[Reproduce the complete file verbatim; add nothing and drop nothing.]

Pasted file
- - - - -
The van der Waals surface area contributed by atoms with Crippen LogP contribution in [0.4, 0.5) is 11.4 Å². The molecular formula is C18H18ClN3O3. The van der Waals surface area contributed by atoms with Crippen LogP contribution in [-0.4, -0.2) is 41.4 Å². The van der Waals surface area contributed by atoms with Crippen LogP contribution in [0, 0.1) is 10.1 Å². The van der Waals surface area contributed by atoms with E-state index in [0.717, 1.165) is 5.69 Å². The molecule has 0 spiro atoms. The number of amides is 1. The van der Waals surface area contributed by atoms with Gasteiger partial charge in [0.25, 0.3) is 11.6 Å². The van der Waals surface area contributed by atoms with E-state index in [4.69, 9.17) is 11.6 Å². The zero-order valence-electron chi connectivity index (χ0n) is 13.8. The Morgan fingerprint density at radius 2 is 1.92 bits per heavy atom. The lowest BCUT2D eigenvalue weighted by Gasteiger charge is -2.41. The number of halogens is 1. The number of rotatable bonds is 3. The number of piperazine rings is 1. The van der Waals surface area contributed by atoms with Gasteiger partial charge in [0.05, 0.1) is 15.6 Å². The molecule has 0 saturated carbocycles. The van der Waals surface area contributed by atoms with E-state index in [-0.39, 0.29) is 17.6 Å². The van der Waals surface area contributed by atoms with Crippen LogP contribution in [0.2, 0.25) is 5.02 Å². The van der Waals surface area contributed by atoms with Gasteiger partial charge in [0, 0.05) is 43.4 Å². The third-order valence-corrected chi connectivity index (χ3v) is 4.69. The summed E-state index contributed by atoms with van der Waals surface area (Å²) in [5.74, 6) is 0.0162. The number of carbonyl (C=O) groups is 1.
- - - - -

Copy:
The van der Waals surface area contributed by atoms with Crippen LogP contribution in [0.4, 0.5) is 11.4 Å². The molecular formula is C18H18ClN3O3. The van der Waals surface area contributed by atoms with Crippen LogP contribution in [-0.4, -0.2) is 41.4 Å². The van der Waals surface area contributed by atoms with Crippen LogP contribution in [0, 0.1) is 10.1 Å². The van der Waals surface area contributed by atoms with E-state index in [0.717, 1.165) is 5.69 Å². The molecule has 0 spiro atoms. The number of amides is 1. The van der Waals surface area contributed by atoms with Gasteiger partial charge in [0.25, 0.3) is 11.6 Å². The van der Waals surface area contributed by atoms with E-state index in [4.69, 9.17) is 11.6 Å². The zero-order valence-electron chi connectivity index (χ0n) is 13.8. The Morgan fingerprint density at radius 2 is 1.92 bits per heavy atom. The lowest BCUT2D eigenvalue weighted by Gasteiger charge is -2.41. The number of halogens is 1. The number of rotatable bonds is 3. The number of piperazine rings is 1. The van der Waals surface area contributed by atoms with Gasteiger partial charge in [0.05, 0.1) is 15.6 Å². The molecule has 0 saturated carbocycles. The van der Waals surface area contributed by atoms with E-state index in [-0.39, 0.29) is 17.6 Å². The van der Waals surface area contributed by atoms with Crippen LogP contribution in [0.2, 0.25) is 5.02 Å². The van der Waals surface area contributed by atoms with Gasteiger partial charge in [0, 0.05) is 43.4 Å². The third-order valence-corrected chi connectivity index (χ3v) is 4.69. The summed E-state index contributed by atoms with van der Waals surface area (Å²) in [5.74, 6) is 0.0162. The number of carbonyl (C=O) groups is 1.